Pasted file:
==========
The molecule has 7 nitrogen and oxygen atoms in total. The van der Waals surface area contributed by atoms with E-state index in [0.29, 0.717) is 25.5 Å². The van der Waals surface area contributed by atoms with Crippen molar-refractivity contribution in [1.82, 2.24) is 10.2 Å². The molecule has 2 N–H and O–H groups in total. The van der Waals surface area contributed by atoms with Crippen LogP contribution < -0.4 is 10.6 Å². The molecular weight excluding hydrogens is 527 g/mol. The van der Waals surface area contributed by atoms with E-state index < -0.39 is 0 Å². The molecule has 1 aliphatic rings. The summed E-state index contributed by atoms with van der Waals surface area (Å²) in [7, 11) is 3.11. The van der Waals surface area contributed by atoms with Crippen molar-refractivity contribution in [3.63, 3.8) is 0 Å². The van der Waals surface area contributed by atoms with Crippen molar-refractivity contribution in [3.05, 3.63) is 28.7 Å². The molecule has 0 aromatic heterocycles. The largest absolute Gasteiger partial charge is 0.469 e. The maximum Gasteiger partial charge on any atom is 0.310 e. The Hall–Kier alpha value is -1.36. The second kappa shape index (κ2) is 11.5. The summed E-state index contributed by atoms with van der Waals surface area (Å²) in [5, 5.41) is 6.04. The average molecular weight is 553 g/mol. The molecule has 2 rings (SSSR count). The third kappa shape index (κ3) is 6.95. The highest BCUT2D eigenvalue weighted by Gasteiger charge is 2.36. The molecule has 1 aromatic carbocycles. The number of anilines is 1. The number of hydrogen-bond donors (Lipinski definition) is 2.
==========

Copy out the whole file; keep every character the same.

The molecule has 7 nitrogen and oxygen atoms in total. The van der Waals surface area contributed by atoms with E-state index in [0.29, 0.717) is 25.5 Å². The van der Waals surface area contributed by atoms with Crippen molar-refractivity contribution in [1.82, 2.24) is 10.2 Å². The molecule has 2 N–H and O–H groups in total. The van der Waals surface area contributed by atoms with Crippen LogP contribution < -0.4 is 10.6 Å². The molecular weight excluding hydrogens is 527 g/mol. The van der Waals surface area contributed by atoms with E-state index < -0.39 is 0 Å². The molecule has 1 aliphatic rings. The summed E-state index contributed by atoms with van der Waals surface area (Å²) in [7, 11) is 3.11. The van der Waals surface area contributed by atoms with Crippen molar-refractivity contribution in [3.63, 3.8) is 0 Å². The van der Waals surface area contributed by atoms with Crippen molar-refractivity contribution in [3.05, 3.63) is 28.7 Å². The molecule has 0 aromatic heterocycles. The largest absolute Gasteiger partial charge is 0.469 e. The maximum Gasteiger partial charge on any atom is 0.310 e. The Hall–Kier alpha value is -1.36. The second kappa shape index (κ2) is 11.5. The summed E-state index contributed by atoms with van der Waals surface area (Å²) in [5, 5.41) is 6.04. The average molecular weight is 553 g/mol. The molecule has 2 rings (SSSR count). The third kappa shape index (κ3) is 6.95. The highest BCUT2D eigenvalue weighted by Gasteiger charge is 2.36. The molecule has 1 aromatic carbocycles. The number of anilines is 1. The number of hydrogen-bond donors (Lipinski definition) is 2.